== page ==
Veteran Service Organizations like the VFW and American Legion have calculated that a gunnery sergeant or sergeant first class (E-7) with 20 years of service would lose more than $80,000 in income by age 62. Officers could lose as much as $140,000.
The budget also unfairly punishes those who have been medically retired as a result of their wounds defending our nation.
These cuts were only directed at the military.
One would not mind taking a financial hit as long as it is evenly applied to all in the interests of deficit reduction. However, to be a part of a group specifically singled out by Congress while other entitlements are untouched smacks of grave injustice.
This is totally unacceptable. It will have a devastating impact on retirement benefits for retirees and survivors and jeopardizes the future value of military career benefits, while also adversely affecting recruitment, retention and our national security.
While Veteran Service Organizations are working with members in both the House and Senate to find a bipartisan solution that will replace this unacceptable provision, the fact that it was included speaks volumes to veterans who put their lives on the line and sacrificed for America.
The Congress has in essence said once again that promises made to the military by Congress will not be kept. The silence from the Office of the Secretary of Defense and from the White House tells the same tale. Our president and military leaders no longer protect the backs of the troops. If the president signs this legislation, he is confirming again he does not care about the military.
George Washington once said: “The willingness with which our young people are likely to serve in any war, no matter how justified, shall be directly proportional to how they perceive the veterans of earlier wars were treated and appreciated by their nation.”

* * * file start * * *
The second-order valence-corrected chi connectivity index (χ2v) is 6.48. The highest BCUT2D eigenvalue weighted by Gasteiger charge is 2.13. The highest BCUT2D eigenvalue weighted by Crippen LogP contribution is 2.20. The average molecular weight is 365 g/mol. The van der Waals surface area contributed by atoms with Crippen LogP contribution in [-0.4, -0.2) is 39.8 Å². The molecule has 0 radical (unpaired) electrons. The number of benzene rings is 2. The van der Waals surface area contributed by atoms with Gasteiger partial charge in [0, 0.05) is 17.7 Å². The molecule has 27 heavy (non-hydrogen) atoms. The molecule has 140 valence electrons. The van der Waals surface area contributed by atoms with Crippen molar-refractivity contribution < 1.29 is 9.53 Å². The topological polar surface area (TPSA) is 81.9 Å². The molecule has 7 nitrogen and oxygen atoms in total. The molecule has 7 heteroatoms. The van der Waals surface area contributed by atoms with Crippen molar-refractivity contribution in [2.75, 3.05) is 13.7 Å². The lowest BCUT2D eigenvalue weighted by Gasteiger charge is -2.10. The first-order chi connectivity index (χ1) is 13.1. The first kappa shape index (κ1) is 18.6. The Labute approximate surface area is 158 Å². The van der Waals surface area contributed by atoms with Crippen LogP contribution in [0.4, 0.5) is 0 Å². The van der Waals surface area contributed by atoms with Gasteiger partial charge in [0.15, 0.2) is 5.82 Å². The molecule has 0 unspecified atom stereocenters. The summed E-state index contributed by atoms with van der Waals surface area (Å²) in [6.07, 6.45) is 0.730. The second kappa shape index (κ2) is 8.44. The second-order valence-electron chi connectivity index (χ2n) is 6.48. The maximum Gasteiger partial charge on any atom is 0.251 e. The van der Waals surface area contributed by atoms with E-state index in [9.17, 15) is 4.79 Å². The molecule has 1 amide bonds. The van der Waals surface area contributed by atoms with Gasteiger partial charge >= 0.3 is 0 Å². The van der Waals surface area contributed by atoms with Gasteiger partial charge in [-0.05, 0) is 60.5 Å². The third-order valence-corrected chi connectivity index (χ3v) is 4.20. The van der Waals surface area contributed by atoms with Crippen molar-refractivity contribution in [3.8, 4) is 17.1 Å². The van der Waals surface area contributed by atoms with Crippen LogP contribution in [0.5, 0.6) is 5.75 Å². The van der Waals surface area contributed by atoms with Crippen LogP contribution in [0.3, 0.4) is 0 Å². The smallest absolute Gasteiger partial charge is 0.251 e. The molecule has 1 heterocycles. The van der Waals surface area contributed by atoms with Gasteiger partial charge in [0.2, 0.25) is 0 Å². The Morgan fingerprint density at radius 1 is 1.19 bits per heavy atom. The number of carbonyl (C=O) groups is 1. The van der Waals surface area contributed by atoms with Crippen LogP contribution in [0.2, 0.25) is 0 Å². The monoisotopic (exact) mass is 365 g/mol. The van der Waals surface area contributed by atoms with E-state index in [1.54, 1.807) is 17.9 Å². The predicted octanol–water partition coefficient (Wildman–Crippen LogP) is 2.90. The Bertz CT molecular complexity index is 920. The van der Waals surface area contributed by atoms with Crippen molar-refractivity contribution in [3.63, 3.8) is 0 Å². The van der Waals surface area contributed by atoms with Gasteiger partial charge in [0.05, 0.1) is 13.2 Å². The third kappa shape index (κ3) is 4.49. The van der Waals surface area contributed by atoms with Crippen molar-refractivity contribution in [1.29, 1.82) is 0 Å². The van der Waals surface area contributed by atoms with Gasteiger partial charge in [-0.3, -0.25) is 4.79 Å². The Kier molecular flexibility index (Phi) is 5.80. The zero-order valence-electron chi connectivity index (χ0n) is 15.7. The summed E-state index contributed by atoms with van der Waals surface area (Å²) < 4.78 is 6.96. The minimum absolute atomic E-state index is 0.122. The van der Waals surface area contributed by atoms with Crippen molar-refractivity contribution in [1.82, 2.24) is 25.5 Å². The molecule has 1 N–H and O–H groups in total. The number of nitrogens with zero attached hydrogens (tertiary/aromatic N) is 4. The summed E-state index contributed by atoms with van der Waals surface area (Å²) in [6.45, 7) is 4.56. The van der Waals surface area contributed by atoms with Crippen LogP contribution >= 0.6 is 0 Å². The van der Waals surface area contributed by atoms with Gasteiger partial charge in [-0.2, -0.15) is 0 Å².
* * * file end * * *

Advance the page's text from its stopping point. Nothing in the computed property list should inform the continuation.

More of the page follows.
Washington was referring to the nation’s citizens on whose behalf her military veterans have served and sacrificed as well as the government.
I had the opportunity to serve and spent 28 years in the Navy and retired as a captain. They were the best 28 years of my life. But with this spending bill I cannot in good conscience recommend any youth of America today to join the military.
By this bill, the Congress has proven that the military is no longer important. The promises made by Congress, of which many over the years have been broken, can no longer be counted on. For the Congress to say they support the military is the height of hypocrisy with this budget bill.
It is a sad day for those who have given their lives, been wounded and dedicated themselves to the protection of the country.
America no longer deserves the dedication and sacrifice its military has given.
Capt. Ted Daywalt, U.S. Navy (Ret.), is president of VetJobs in Marietta.